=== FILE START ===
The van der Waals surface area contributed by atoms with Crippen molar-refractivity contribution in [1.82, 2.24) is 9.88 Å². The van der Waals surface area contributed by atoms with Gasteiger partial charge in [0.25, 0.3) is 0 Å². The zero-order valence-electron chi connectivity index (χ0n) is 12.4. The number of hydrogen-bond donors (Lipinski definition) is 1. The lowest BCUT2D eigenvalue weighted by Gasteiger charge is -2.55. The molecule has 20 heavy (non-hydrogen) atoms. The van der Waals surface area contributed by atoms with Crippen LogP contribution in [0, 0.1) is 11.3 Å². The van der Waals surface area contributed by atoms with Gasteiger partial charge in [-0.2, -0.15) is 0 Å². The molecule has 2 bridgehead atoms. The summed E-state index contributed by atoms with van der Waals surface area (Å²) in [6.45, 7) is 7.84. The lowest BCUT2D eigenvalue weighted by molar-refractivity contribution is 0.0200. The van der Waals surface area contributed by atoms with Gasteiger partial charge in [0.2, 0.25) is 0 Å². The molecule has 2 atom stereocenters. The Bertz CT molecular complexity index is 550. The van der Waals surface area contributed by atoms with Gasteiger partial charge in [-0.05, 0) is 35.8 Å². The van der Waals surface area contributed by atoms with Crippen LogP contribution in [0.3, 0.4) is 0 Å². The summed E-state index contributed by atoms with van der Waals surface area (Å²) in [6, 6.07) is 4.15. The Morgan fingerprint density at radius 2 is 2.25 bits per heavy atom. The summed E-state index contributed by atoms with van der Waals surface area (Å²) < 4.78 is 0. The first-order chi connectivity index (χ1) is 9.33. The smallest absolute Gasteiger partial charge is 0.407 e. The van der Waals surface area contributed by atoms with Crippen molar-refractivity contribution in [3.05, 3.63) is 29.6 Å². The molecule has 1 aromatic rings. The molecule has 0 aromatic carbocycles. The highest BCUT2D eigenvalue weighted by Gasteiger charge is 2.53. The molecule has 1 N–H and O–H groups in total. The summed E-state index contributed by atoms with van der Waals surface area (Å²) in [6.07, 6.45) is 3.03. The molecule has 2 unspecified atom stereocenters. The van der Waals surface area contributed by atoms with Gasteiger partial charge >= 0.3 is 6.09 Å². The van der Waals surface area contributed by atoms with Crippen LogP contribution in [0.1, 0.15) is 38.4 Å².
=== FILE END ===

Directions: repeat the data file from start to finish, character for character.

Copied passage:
The van der Waals surface area contributed by atoms with Crippen molar-refractivity contribution in [1.82, 2.24) is 9.88 Å². The van der Waals surface area contributed by atoms with Gasteiger partial charge in [0.25, 0.3) is 0 Å². The zero-order valence-electron chi connectivity index (χ0n) is 12.4. The number of hydrogen-bond donors (Lipinski definition) is 1. The lowest BCUT2D eigenvalue weighted by Gasteiger charge is -2.55. The molecule has 20 heavy (non-hydrogen) atoms. The van der Waals surface area contributed by atoms with Crippen LogP contribution in [0, 0.1) is 11.3 Å². The van der Waals surface area contributed by atoms with Gasteiger partial charge in [-0.2, -0.15) is 0 Å². The molecule has 2 bridgehead atoms. The summed E-state index contributed by atoms with van der Waals surface area (Å²) in [6.45, 7) is 7.84. The lowest BCUT2D eigenvalue weighted by molar-refractivity contribution is 0.0200. The van der Waals surface area contributed by atoms with Gasteiger partial charge in [0.2, 0.25) is 0 Å². The molecule has 2 atom stereocenters. The Bertz CT molecular complexity index is 550. The van der Waals surface area contributed by atoms with Gasteiger partial charge in [-0.05, 0) is 35.8 Å². The van der Waals surface area contributed by atoms with Crippen LogP contribution in [0.3, 0.4) is 0 Å². The summed E-state index contributed by atoms with van der Waals surface area (Å²) in [6, 6.07) is 4.15. The Morgan fingerprint density at radius 2 is 2.25 bits per heavy atom. The summed E-state index contributed by atoms with van der Waals surface area (Å²) < 4.78 is 0. The first-order chi connectivity index (χ1) is 9.33. The smallest absolute Gasteiger partial charge is 0.407 e. The van der Waals surface area contributed by atoms with Crippen molar-refractivity contribution in [3.05, 3.63) is 29.6 Å². The molecule has 1 aromatic rings. The molecule has 0 aromatic carbocycles. The highest BCUT2D eigenvalue weighted by Gasteiger charge is 2.53. The molecule has 1 N–H and O–H groups in total. The summed E-state index contributed by atoms with van der Waals surface area (Å²) in [6.07, 6.45) is 3.03. The molecule has 2 unspecified atom stereocenters. The van der Waals surface area contributed by atoms with Gasteiger partial charge >= 0.3 is 6.09 Å². The van der Waals surface area contributed by atoms with Crippen LogP contribution in [0.1, 0.15) is 38.4 Å².